tooling around: awl you really need

Did an entire month really pass since we last talked tools?  Geez!  Well, then we have some catching up to do! First, I ran out and bought my very own magnetic pin cushion after my interview with Suzannah. That girl told no lies – this sucker is amazing! Next, I climbed Suzannah’s family tree!

You may remember her casually mentioning that her mother is a professional seamstress. Well, if you’ve stopped by Kay Demlow’s website, you’ll know that “professional seamstress” barely covers it.  Kay is a recreating, designing, draping, researching sew-a-magician. Not only that, but she is a delight to speak with.  Her passion for 19th century fashion just flows out of her. I had to know what was in her tool box.

Kay Demlow:

Since I read your email I have been thinking about my tools.  My favorite is an antique, adjustable awl.  I found it in a box of antique lace that my aunt gave me. I estimate it was made in the 1920s.

I use it every day!  It’s good for marking dart points that match up through multiple layers of fabric, turning pointed corners, pushing fabric through under the presser foot, and even helping to pull out stitches. The point actually telescopes so I can adjust it to make just the right-sized hole. Most importantly, it feels good to hold – the weight of it, the shape of the handle.  But I have never seen one like it in a sewing notions catalog, so a modern sewist couldn’t replicate it.

Modern bookbinder's awl from Hollander's. Click image for more information.

I think the modern tool I rely on most is my iron.  It’s nothing special.  I need to buy a new one every couple of years because the old ones stop heating correctly.  I usually spend $50 – $80 on an iron, and just plan to discard it when it gives out. (Turns out, Kay uses a Rowenta! That’s makes for two professional thumbs up.)

The reason it’s so important is the way it helps me handle the fabric. It’s part of my sewing process from the first pass with the interlining to the final touch-up before I ship the dress to the customer. When I first started sewing I thought pressing the fabric again and again was just silly. I guess I thought I somehow knew better, but now I know how vital pressing can be when trying to tame and shape fabric. I had to learn by doing it the wrong way. Now, I press as I sew and then I only have to do a bit of touch up before the final piece goes to the customer. (Kay mentioned that she also regularly uses a tailor’s ham, sleeve roll, velvet board, and a press cloth.)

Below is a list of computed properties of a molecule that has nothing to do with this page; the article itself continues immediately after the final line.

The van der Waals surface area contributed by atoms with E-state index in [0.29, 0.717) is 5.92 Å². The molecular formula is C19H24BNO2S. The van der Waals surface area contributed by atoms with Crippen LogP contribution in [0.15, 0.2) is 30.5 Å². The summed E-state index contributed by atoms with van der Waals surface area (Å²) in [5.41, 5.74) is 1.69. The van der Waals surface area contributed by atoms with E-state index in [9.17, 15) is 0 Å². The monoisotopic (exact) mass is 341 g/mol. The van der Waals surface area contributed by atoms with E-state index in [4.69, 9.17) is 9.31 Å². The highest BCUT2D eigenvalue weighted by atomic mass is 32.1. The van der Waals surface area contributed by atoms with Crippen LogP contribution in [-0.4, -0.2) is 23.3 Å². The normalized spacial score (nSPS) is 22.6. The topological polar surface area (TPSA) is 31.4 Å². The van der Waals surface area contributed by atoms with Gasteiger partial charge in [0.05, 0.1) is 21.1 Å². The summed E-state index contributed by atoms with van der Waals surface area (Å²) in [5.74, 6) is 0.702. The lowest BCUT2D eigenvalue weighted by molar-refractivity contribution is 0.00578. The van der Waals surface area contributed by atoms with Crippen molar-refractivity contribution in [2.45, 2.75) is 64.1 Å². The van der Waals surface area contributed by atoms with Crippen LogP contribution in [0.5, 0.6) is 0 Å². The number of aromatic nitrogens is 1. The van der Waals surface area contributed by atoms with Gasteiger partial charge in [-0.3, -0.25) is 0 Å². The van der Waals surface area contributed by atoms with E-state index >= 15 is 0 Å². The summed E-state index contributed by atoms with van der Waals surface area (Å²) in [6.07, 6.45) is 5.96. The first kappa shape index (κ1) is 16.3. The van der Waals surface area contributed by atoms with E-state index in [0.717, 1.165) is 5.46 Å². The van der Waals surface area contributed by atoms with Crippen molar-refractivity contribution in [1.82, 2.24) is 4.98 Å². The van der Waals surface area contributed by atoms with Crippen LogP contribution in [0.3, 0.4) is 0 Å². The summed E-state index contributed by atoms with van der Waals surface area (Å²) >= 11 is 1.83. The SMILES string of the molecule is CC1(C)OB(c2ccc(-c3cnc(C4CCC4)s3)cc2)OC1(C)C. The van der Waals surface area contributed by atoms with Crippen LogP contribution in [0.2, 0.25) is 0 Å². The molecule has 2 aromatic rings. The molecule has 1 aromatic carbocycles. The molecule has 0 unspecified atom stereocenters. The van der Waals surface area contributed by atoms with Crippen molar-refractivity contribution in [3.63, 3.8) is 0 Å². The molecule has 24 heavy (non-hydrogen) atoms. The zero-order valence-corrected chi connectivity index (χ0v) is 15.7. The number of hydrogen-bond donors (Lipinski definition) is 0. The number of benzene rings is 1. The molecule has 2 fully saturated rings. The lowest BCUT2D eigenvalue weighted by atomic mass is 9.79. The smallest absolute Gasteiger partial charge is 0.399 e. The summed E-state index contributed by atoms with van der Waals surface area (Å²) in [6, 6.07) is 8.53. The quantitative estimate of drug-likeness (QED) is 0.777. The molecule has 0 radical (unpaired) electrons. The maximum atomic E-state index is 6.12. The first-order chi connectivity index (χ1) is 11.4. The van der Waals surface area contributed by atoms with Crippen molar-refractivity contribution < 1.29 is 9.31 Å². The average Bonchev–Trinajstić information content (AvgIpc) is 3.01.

Kay in an 1870s three-piece dress. Photo by Melissa Mills-Koffel. Click the image for more information.

I also use my tape measures a lot, to make sure those 19th century fashions will fit my 21st century customers. I actually have two dual-sided and plastic coated measuring tapes. One has inches on one side and flips to centimeters.  I prefer my tape with both sides marked in inches.  It lets me work so much faster.

Photo via Adventures in Dressmaking

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Oh, you guys, I could have listened to Kay talk forever about her tools and Lavender’s Green.  She really loves to share the history of her creations and her journey as a seamstress.

Thank you so much, Kay, for, well, everything!

Now it is your turn, Internet. What old tools have you stumbled across?  Are there any you prefer to more modern versions?

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